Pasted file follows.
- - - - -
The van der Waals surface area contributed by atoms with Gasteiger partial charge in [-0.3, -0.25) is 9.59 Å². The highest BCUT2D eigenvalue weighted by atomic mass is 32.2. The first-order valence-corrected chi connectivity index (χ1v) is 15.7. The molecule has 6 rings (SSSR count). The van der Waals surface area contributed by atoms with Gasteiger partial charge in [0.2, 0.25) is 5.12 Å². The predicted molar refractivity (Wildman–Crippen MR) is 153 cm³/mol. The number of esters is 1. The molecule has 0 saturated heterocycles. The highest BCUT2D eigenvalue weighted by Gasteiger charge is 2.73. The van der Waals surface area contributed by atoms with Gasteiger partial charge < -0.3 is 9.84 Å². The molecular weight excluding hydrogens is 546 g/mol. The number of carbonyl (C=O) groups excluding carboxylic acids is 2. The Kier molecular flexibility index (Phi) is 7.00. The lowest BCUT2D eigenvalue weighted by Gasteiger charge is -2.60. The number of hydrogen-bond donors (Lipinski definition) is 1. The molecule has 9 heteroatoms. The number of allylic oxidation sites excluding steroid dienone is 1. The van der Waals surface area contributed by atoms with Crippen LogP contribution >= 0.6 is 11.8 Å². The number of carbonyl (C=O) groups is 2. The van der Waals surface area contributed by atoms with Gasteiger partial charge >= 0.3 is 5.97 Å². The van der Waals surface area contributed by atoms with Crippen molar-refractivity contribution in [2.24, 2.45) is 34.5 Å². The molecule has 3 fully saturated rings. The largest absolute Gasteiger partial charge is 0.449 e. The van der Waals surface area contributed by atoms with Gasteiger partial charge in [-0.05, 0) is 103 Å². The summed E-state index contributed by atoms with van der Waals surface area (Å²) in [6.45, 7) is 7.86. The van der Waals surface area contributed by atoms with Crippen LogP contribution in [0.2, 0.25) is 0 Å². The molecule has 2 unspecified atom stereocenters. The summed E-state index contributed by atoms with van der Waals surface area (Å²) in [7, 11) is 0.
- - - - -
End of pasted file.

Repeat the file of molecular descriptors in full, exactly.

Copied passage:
The van der Waals surface area contributed by atoms with Gasteiger partial charge in [-0.3, -0.25) is 9.59 Å². The highest BCUT2D eigenvalue weighted by atomic mass is 32.2. The first-order valence-corrected chi connectivity index (χ1v) is 15.7. The molecule has 6 rings (SSSR count). The van der Waals surface area contributed by atoms with Gasteiger partial charge in [0.2, 0.25) is 5.12 Å². The predicted molar refractivity (Wildman–Crippen MR) is 153 cm³/mol. The number of esters is 1. The molecule has 0 saturated heterocycles. The highest BCUT2D eigenvalue weighted by Gasteiger charge is 2.73. The van der Waals surface area contributed by atoms with Gasteiger partial charge < -0.3 is 9.84 Å². The molecular weight excluding hydrogens is 546 g/mol. The number of carbonyl (C=O) groups excluding carboxylic acids is 2. The Kier molecular flexibility index (Phi) is 7.00. The lowest BCUT2D eigenvalue weighted by Gasteiger charge is -2.60. The number of hydrogen-bond donors (Lipinski definition) is 1. The molecule has 9 heteroatoms. The number of allylic oxidation sites excluding steroid dienone is 1. The van der Waals surface area contributed by atoms with Crippen LogP contribution >= 0.6 is 11.8 Å². The number of carbonyl (C=O) groups is 2. The van der Waals surface area contributed by atoms with Gasteiger partial charge >= 0.3 is 5.97 Å². The van der Waals surface area contributed by atoms with Crippen molar-refractivity contribution in [2.24, 2.45) is 34.5 Å². The molecule has 3 fully saturated rings. The largest absolute Gasteiger partial charge is 0.449 e. The van der Waals surface area contributed by atoms with Gasteiger partial charge in [-0.05, 0) is 103 Å². The summed E-state index contributed by atoms with van der Waals surface area (Å²) in [6.45, 7) is 7.86. The van der Waals surface area contributed by atoms with Crippen LogP contribution in [0.2, 0.25) is 0 Å². The molecule has 2 unspecified atom stereocenters. The summed E-state index contributed by atoms with van der Waals surface area (Å²) in [7, 11) is 0.